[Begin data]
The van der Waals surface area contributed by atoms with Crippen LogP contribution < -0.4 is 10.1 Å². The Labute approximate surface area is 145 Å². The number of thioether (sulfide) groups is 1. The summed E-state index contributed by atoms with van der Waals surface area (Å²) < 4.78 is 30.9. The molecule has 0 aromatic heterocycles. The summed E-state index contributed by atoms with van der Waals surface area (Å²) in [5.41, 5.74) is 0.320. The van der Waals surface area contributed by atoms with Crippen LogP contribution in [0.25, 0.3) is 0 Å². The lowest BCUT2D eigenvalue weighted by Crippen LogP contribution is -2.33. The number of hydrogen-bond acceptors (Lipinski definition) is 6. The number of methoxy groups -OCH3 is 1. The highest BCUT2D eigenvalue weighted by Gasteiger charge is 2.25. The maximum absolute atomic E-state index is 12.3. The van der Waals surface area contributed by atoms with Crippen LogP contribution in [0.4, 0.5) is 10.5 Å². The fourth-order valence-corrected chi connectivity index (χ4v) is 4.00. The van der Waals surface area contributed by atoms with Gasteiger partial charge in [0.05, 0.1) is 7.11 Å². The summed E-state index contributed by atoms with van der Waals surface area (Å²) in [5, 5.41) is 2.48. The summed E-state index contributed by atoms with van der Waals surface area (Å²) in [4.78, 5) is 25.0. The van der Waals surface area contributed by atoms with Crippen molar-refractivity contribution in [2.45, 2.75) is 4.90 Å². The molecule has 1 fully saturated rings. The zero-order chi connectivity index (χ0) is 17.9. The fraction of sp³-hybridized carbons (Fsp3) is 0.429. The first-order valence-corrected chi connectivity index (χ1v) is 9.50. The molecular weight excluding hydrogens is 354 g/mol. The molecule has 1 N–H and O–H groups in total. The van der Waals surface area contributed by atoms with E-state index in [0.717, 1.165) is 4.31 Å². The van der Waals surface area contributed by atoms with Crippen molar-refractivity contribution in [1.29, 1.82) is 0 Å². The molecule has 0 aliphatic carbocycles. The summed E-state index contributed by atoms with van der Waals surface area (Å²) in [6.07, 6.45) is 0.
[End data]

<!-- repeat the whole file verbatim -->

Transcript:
The van der Waals surface area contributed by atoms with Crippen LogP contribution < -0.4 is 10.1 Å². The Labute approximate surface area is 145 Å². The number of thioether (sulfide) groups is 1. The summed E-state index contributed by atoms with van der Waals surface area (Å²) < 4.78 is 30.9. The molecule has 0 aromatic heterocycles. The summed E-state index contributed by atoms with van der Waals surface area (Å²) in [5.41, 5.74) is 0.320. The van der Waals surface area contributed by atoms with Crippen LogP contribution in [0.25, 0.3) is 0 Å². The lowest BCUT2D eigenvalue weighted by Crippen LogP contribution is -2.33. The number of hydrogen-bond acceptors (Lipinski definition) is 6. The number of methoxy groups -OCH3 is 1. The highest BCUT2D eigenvalue weighted by Gasteiger charge is 2.25. The maximum absolute atomic E-state index is 12.3. The van der Waals surface area contributed by atoms with Crippen LogP contribution in [0.4, 0.5) is 10.5 Å². The fourth-order valence-corrected chi connectivity index (χ4v) is 4.00. The van der Waals surface area contributed by atoms with Gasteiger partial charge in [0.05, 0.1) is 7.11 Å². The summed E-state index contributed by atoms with van der Waals surface area (Å²) in [5, 5.41) is 2.48. The summed E-state index contributed by atoms with van der Waals surface area (Å²) in [4.78, 5) is 25.0. The van der Waals surface area contributed by atoms with Crippen molar-refractivity contribution in [2.45, 2.75) is 4.90 Å². The molecule has 1 fully saturated rings. The zero-order chi connectivity index (χ0) is 17.9. The fraction of sp³-hybridized carbons (Fsp3) is 0.429. The first-order valence-corrected chi connectivity index (χ1v) is 9.50. The molecular weight excluding hydrogens is 354 g/mol. The molecule has 1 N–H and O–H groups in total. The van der Waals surface area contributed by atoms with E-state index in [0.717, 1.165) is 4.31 Å². The van der Waals surface area contributed by atoms with Crippen molar-refractivity contribution in [1.29, 1.82) is 0 Å². The molecule has 0 aliphatic carbocycles. The summed E-state index contributed by atoms with van der Waals surface area (Å²) in [6.07, 6.45) is 0.